Point Grey and Aberthau Mansion Tour

A special walking tour

Sunday October 21, 2018

10am – 12pm

Register here, $20

 

West Point Grey has been home to the original Vancouver Golf Club, a boys school, a Royal Canadian Air Force base and Aberthau, the former home of the Rear and Spencer families. For many decades, real estate agents have enticed purchasers with the lure of invigorating ocean breezes and views. Join Historian, John Atkin for a walking tour to explore the history and development of the area surrounding Aberthau, now the West Point Grey Community Centre, before touring rooms inside of the mansion and ending with refreshments.


About Aberthau Mansion:

James S. Rear was one of Vancouver’s most successful businessmen, rising through insurance companies to become a prominent financial broker and the President of North American Securities Limited. Rear also invested heavily in real estate and was one of the first property owners to build on the farthest reach of Marine Drive in the new municipality of Point Grey. In 1909, he commissioned the talented firm of Maclure & Fox to build a home for his family. Set within a large acreage, the house was designed with garden terraces overlooking lawns with a view onto English Bay.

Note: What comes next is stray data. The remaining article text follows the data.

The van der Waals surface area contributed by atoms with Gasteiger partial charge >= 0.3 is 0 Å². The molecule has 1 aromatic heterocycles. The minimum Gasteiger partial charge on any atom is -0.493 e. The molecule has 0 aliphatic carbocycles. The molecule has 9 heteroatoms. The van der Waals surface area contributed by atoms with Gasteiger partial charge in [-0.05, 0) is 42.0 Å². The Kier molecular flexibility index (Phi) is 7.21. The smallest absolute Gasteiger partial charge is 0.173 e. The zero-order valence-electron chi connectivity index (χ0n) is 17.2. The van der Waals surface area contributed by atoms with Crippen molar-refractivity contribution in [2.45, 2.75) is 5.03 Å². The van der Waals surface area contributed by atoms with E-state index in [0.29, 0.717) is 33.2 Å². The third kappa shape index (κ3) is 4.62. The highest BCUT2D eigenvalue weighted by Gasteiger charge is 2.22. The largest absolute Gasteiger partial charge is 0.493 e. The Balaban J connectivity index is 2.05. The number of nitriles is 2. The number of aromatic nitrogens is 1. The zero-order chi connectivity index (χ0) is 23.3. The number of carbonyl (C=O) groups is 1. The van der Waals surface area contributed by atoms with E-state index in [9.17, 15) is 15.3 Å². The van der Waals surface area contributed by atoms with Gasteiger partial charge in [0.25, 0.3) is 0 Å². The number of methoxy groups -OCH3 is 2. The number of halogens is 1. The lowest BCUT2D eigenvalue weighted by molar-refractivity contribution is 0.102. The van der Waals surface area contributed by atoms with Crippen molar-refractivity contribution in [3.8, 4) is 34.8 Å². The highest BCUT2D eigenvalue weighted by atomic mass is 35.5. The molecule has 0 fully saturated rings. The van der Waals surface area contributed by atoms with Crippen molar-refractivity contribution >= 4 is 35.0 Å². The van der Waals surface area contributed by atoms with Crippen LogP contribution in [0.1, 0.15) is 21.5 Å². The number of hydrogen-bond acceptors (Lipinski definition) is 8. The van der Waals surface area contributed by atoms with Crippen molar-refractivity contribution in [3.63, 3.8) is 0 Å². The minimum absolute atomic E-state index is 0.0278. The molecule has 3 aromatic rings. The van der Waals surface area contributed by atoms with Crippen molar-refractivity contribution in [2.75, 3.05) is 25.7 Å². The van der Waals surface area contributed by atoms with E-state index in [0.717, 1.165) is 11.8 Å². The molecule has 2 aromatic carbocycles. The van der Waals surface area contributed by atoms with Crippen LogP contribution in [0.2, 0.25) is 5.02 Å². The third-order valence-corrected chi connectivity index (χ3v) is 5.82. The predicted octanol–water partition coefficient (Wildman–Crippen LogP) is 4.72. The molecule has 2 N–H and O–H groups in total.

Samuel Maclure, the renowned BC architect, joined in a partnership in 1905 with Cecil Crocker Fox, who had trained in England under the great Arts and Crafts designer C.F.A. Voysey. Together they excelled at creating homes that incorporated English Tudor styling and West Coast materials and craft. The firm also designed the combined garage and stables, now used as a pottery studio, which is the oldest known structure of its type in the city.

In 1920, the house was sold to Colonel Victor Spencer, one of thirteen children of Welshman David Spencer who founded a retail department chain. With a large family, Victor and Gertrude Spencer made alterations to the house and extended the gardens. In 1933, they hired leading architects Sharp & Thompson to create the handsome “Oak Room” addition, including the beautiful carved ‘linen-fold’ wall panelling, plaster ceiling, stained glass and fireplace. It was the Spencers who gave the house its Welsh name, Aberthau, meaning ‘a place filled with light’. Just six years after the completion of the Oak Room, the house was acquired by the federal government which used it as the Royal Canadian Air Force officers’ mess for the nearby Jericho air base during the war. A fire destroyed the mansion’s third floor and roof in 1942, but the building was restored. The property was later acquired by the City of Vancouver to become the West Point Grey Community Centre, opening in 1974. Restoration work in the 1990s assured the continued enjoyment by the community of this unique house that showcases the craftsmanship of its time.